Howard Stansbury (1806-1863) was an American explorer. He was born in New York City on 8 Feb., 1806. Early in life he became a civil engineer, and in October, 1828, he was placed in charge of the survey of proposed canals to unite Lake Erie and Lake Michigan with the Wabash river, and was also engaged in other surveys of western rivers.
In 1835 he had charge of numerous public works in Indiana, in 1836 he made a survey of James river with a view toward improving the harbor of Richmond, and in 1837 he surveyed Illinois and Kaskaskia rivers, being afterward engaged upon the survey for a railroad from Milwaukee to Dubuque, and charged with the construction of a road from Milwaukee to Mississippi river.
He became 1st lieutenant of U. S. topographical engineers on 7 July. 1838, captain in 1840, and in 1841 was engaged in a survey of the lakes. In 1842-5 he was in charge of the survey of the harbor of Portsmouth, N. H., a work which for minute accuracy of detail is unsurpassed in this country. In 1847 he was charged with the construction of an iron light-house on Carysfort reef, Florida, which is the largest light-house on our coast.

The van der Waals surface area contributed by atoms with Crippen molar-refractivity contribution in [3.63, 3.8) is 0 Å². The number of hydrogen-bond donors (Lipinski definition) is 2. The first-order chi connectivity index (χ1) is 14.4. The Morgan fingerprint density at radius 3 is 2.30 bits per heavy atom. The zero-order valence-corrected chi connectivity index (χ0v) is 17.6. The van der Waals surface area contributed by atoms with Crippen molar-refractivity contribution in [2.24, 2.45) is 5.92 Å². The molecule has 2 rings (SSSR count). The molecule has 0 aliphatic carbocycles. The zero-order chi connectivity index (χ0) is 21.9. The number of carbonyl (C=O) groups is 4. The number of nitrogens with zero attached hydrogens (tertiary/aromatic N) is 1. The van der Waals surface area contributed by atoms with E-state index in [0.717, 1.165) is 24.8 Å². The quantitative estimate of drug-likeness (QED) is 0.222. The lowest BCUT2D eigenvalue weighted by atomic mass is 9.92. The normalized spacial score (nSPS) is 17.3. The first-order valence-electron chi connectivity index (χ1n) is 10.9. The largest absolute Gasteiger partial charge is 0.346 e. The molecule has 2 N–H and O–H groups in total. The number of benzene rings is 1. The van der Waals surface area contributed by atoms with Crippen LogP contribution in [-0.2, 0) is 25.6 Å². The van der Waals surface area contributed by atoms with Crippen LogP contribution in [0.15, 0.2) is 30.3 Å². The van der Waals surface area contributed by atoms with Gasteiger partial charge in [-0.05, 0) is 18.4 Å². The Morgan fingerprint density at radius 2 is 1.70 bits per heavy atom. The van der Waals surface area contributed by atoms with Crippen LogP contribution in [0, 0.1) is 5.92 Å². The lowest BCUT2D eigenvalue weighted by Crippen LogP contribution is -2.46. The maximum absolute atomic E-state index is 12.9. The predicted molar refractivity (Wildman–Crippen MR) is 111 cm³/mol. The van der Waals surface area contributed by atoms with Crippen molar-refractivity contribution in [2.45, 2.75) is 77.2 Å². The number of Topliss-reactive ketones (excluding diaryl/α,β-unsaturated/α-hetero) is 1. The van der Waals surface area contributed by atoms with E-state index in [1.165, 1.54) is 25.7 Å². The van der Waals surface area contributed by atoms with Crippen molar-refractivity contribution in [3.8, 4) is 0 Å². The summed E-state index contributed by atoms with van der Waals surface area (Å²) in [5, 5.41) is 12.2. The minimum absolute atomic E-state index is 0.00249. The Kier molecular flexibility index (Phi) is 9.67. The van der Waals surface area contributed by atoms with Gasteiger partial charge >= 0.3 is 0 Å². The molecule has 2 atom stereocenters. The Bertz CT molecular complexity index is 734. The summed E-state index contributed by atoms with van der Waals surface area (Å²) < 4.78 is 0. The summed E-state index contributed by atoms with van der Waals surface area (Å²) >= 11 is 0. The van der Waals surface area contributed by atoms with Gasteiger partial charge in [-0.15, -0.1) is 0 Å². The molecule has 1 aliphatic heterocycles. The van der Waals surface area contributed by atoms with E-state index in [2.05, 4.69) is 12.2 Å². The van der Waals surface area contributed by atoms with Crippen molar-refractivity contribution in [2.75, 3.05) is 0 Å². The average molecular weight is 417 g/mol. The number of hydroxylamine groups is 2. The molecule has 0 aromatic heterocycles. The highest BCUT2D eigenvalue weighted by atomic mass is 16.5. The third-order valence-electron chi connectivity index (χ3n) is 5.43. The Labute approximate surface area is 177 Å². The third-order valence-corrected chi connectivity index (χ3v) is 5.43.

From 1849 till 1851 he was engaged in the Great Salt Lake expedition, his report of which gave him a wide reputation. In 1852-'3 he was engaged upon the lake harbors, and in 1856 he was assigned to the charge of the military roads in Minnesota. He was appointed major on 28 Sept., 1861, and at the time of his death he was mustering and disbursing officer at Madison. Maj. Stansbury published " An Expedition to the Valley of the Great Salt Lake of Utah" (Philadelphia, 1852; 2d ed., 1855).
He died in Madison, Wis. on 17 April, 1863.
Appletons' Cyclopaedia of American Biography (1900) Volume 5 pg. 681